Sky Television is dipping a toe in the sea of interactivity - but don't expect full Internet access via TV any time soon. Or ever.
Sky announced yesterday that it planned to provide email services via its digital decoders within six months.
It also announced the formation of a new Technology Development and Interactive Broadcasting Division, which will develop the email and future interactive services - in some cases customising applications developed overseas.
"We just looked and thought, what will provide a high perceived benefit to consumers that don't have a PC or an Internet connection?" says Sky CEO Nate Smith. "This one [email] fit the bill. It was relatively easy to do and would have a widespread appeal - and it's not expensive."
Sky also plans to offer a new generation of set-top decoders that include a hard drive, giving customer the opportunity to record up to 10 hours' programming - or the broadcaster the ability to deliver so-called "Impulse pay per view" programming during downtime, for store and later viewing.
Sky's erstwhile partner, Ihug, is working on the same feature, and has been testing multicast delivery of such movies over its Satnet network.
The software for Sky's interactive services will almost certainly be OpenTV, which is already being used by Rupert Murdoch's BSkyB satellite service in Europe. Sky in New Zealand has tended to follow BSkyB's lead on digital TV, launching its service with the same Pace Micro decoders as its British sibling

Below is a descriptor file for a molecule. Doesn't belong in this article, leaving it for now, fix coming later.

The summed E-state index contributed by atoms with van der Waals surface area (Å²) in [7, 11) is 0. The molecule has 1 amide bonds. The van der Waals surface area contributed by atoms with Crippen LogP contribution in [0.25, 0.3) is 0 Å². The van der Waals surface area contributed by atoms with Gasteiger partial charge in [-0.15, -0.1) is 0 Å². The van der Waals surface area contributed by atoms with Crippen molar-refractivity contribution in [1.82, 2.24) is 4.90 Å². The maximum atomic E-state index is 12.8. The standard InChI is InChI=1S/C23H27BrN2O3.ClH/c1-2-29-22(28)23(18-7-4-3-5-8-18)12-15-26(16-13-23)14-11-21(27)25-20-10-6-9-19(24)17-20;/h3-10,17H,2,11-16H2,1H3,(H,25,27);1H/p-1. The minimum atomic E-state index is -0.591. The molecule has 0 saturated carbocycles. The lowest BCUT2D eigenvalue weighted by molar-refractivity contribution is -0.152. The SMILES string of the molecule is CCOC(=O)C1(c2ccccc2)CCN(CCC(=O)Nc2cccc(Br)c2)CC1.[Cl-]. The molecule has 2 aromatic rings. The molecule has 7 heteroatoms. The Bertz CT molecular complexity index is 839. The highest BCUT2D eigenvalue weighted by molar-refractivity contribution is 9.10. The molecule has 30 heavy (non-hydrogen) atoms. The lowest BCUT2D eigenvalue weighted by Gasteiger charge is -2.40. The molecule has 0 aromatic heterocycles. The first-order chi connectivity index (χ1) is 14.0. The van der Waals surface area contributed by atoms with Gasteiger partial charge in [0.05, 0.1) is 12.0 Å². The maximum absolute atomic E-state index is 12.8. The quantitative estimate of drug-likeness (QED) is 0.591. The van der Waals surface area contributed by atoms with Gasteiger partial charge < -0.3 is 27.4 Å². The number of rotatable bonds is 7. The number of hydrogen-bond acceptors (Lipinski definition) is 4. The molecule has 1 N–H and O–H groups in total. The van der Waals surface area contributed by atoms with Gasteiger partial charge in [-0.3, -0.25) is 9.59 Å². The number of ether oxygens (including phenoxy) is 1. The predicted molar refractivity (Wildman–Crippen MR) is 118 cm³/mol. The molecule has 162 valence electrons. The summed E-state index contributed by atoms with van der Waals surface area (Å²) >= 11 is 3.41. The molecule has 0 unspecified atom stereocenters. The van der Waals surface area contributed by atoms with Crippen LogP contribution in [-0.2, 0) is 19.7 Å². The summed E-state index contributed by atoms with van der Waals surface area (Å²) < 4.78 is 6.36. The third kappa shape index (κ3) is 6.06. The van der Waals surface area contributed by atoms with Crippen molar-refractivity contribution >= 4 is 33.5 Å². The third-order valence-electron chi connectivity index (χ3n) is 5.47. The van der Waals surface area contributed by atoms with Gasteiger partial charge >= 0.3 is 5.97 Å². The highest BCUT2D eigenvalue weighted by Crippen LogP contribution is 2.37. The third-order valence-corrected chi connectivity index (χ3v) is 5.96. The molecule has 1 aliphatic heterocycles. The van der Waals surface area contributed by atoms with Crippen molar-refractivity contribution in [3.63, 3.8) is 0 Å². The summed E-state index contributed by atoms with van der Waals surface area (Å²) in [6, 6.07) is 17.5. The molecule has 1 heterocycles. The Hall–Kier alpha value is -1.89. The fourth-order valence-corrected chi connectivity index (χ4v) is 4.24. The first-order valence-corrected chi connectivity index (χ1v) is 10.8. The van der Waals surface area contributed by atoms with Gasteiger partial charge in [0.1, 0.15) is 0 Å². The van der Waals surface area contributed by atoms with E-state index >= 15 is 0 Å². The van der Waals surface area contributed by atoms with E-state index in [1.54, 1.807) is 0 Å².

Despite its name - and its links to open standards champion Sun Microsystems - OpenTV is closed, proprietary, and not Internet-based. In Europe, it is going head-to-head with PowerTV, the system chosen by Murdoch's main rival, NTL, which uses an enhanced form of HTML - and is linked to Microsoft.
The same match-up was set to occur here, until the government postponed approval of TVNZ's digital TV joint venture with NTL.
Smith says Sky has "almost completed" negotiations for the use of OpenTV, including settling what price it will pay for the technology. As a legacy of of its status as the first serious contender in its market, OpenTV comes with stiff upfront and ongoing costs. It was sufficiently expensive to be rejected as an option by Ihug.
Although BSkyB has already begun offering e-commerce and other services based on OpenTV, a scarcity of satellite bandwidth has meant most data services are pushed through the standard modem built into its decoders.
Ihug managing director Nick Wood is emphatic that Sky "will never get Web browsing because of the bandwidth. You'd need a lot more satellite to cover their 400,000 subscribers, and that's not going to happen.
"Not to mention the issues of latency and having to bring it in on fibre and uplink it to a satellite that doesn't have a look path to the US. The likelihood of them ever doing a full-blown Internet service is zero."
Smith agrees that full Internet access via Sky-connected TVs is "not something I envision."
Smith says Sky has not yet begun talking to potential partners for its new services.
"We're just trying to get our infrastructure downloaded and once we've got that sorted out we'll talk to individual players. There's no lack of interest, but until we can quote some real-time expenses as to what it's going to cost to be in the interactive mall, it's fruitless to have too many discussions."
Ihug, meanwhile, is still waiting for its own big push into interactive TV services, and managing director Nick Wood says the company is holding out for "the box with the right goodies on it".
"Our customers this year will have the two products together, but we're not sure exactly when we'll have the hard drive in the set-top box. It could be the third or fourth quarter.
"But primarily, it's still Internet on your PC and TV on your TV, which is how most of our customers want it anyway. We will have a box for people who just want to surf the Web, do email and ASP applications that are designed for games and things like that."